When I first heard someone speak of being “consecrated to Mary,” warning bells went off in my head. The Holy Spirit had already moved me, over the course of a year, from a complete rejection of the Church’s Marian teaching to an acceptance of Mary’s connection to me in the communion of saints, her spiritual motherhood, intercession, immaculate conception, and assumption. I came to see how these truths were either taught in Scripture or coalesced with what I found there. The thought of being “consecrated” to Mary, however, seemed completely without basis. Whenever I had heard the term consecration, it was always in reference to something – such as the bread and wine brought forward at the offertory in Mass – being consecrated to God. Wasn’t Catholic belief supposed to be rooted in Scripture and Tradition? I could find no reference to the practice in Scripture or any writings from the first centuries of the Church. It appeared to be a moot point.
That was when the example and teaching of Pope St. John Paul II opened my eyes. The Pope’s pure devotion to Christ was undeniable, as was his love of the Blessed Mother. I knew that he wouldn’t lead me astray, so when I discovered that his papal moto, “Totus Tuus,” was drawn from the words of St. Louis de Montfort’s famous text on Marian Consecration (True Devotion to the Blessed Virgin Mary) I was open to hearing the Pope’s thought. He shared how “This treatise by De Montfort can be a bit disconcerting, given its rather florid and baroque style, but the essential theological truths with it contains are undeniable.” The Pope also used the word “entrustment” as a synonym for “consecration,” connecting the practice of entrusting ourselves to Mary’s motherhood with Christ’s entrustment of the John to Mary at the foot of the Cross.
What I had failed to recognize in my naivete was that when spiritual writers such as De Montfort wrote of being “consecrated” to Mary, they spoke by way of analogy. Theologically–speaking, man can only consecrate himself to God. When we pray an act of “Marian” consecration, we entrust ourselves to her heart and motherly intercession and, united with her, renew and intentionally deepen our baptismal consecration to Jesus. Jesus, and not Mary, is the goal of our action. The Pope explained how De Montfort’s teaching showed him that “Mary does bring us closer to Christ; she does lead us to him, provided that we live her mystery in Christ.”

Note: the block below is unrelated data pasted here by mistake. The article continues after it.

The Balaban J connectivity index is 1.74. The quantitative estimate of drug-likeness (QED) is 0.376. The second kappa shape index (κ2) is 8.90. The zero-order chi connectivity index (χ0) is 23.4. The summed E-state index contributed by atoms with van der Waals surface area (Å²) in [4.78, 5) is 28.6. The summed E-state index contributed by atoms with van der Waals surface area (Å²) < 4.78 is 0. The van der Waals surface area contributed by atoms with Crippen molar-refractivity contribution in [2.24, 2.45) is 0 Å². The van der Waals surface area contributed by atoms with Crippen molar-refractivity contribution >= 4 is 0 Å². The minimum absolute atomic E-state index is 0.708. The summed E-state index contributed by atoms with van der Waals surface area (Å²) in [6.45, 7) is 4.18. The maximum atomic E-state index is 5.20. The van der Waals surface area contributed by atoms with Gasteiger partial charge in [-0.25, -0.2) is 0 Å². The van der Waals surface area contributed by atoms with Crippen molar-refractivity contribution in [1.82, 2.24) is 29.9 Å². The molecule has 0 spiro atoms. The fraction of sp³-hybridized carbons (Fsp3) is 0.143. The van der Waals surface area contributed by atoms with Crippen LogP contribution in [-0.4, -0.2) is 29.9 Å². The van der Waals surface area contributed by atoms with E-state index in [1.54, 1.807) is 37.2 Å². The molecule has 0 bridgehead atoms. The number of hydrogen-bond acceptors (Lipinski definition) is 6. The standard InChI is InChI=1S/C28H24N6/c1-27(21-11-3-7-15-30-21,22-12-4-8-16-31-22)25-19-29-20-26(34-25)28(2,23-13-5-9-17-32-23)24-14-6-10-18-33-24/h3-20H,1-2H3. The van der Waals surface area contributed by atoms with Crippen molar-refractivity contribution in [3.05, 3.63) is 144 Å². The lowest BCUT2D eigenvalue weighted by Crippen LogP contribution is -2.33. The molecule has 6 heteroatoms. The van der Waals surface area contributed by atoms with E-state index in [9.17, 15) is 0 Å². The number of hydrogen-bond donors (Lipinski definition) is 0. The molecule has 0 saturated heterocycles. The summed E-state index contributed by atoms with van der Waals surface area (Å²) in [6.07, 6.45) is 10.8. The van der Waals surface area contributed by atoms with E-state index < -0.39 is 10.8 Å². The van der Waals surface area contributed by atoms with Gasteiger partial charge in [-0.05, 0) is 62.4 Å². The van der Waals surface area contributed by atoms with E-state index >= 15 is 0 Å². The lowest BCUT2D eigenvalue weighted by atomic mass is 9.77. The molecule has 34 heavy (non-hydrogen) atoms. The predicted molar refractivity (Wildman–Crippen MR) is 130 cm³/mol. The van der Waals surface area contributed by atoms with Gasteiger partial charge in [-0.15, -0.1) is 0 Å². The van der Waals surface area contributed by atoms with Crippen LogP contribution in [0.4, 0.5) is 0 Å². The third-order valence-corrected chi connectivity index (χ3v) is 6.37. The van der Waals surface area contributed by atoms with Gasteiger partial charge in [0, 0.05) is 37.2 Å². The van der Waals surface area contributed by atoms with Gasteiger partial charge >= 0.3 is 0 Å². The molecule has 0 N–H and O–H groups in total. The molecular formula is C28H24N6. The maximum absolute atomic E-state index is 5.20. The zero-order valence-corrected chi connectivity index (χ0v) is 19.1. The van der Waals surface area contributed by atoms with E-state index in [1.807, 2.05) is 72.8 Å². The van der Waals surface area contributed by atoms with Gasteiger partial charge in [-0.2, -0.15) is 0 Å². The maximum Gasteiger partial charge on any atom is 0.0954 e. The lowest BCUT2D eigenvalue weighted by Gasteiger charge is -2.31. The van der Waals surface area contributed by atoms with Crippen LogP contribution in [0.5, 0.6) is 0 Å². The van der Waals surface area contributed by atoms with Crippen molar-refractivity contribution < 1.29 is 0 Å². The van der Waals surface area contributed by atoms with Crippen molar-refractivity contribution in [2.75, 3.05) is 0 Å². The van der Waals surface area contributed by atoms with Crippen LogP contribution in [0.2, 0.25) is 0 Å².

This practice of entrusting ourselves to Mary, of entering into her own interior life with Jesus, has its origin at the foot of the Cross. It is there in Scripture and Sacred Tradition – in Jesus’ act of mutually entrusting John to Mary, and Mary to John. The Apostle accepted that entrustment; “from that hour the disciple took her into idia [literally ‘his own’]” (Jn 19:26-27). John took Mary into all that was uniquely his – his home, heart, prayer, life as an apostle, etc. John already had a relationship with Jesus, but his entrustment to Mary brought him to an even deeper understanding of and surrender to the Master. You and I continually reap the fruits of John’s entrustment when we read his Gospel, his penetration into the mystery of Christ’s Person. His deep relationship with Mary did not lead John to make an idol of her; rather, their shared life was a catalyst opening his heart to understand and communicate Christ’s life and teaching in an utterly unique and profound way. This is the apostolic origin of Marian Consecration.
John’s shared life with Mary – an extension of Christ’s shared life with her – is accessible to each of us in the mystical Body of her Son. Mary is a spiritual mother who is very much alive, joined to us in the communion of saints, and acting on our behalf (see Rom 12:4-5; Heb 12:1, 22-24; Rev 5:8). Like John, our goal in entrusting our lives as disciples to Mary’s heart is to come to share her total receptivity to God – to let Christ be formed in the womb of our hearts and be born into the world through our words and actions.
Adapted from Shane Kapler’s The Biblical Roots of Marian Consecration: Devotion to the Immaculate Heart in Light of Scripture (TAN Books, 2022).
 Gift and Mystery (New York: Doubleday, 1996), 29.
 See Arthur Burton Calkins’ insightful study, Totus Tuus: John Paul II’s Program of Marian Consecration and Entrustment (New Bedford, MA: Academy of the Immaculate, 1992).
 John F. Murphy, Mary’s Immaculate Heart: The Meaning of Devotion to the Immaculate Heart (Milwaukee: Bruce Pub. Co., 1951), 100-1.
 Gift and Mystery, 29.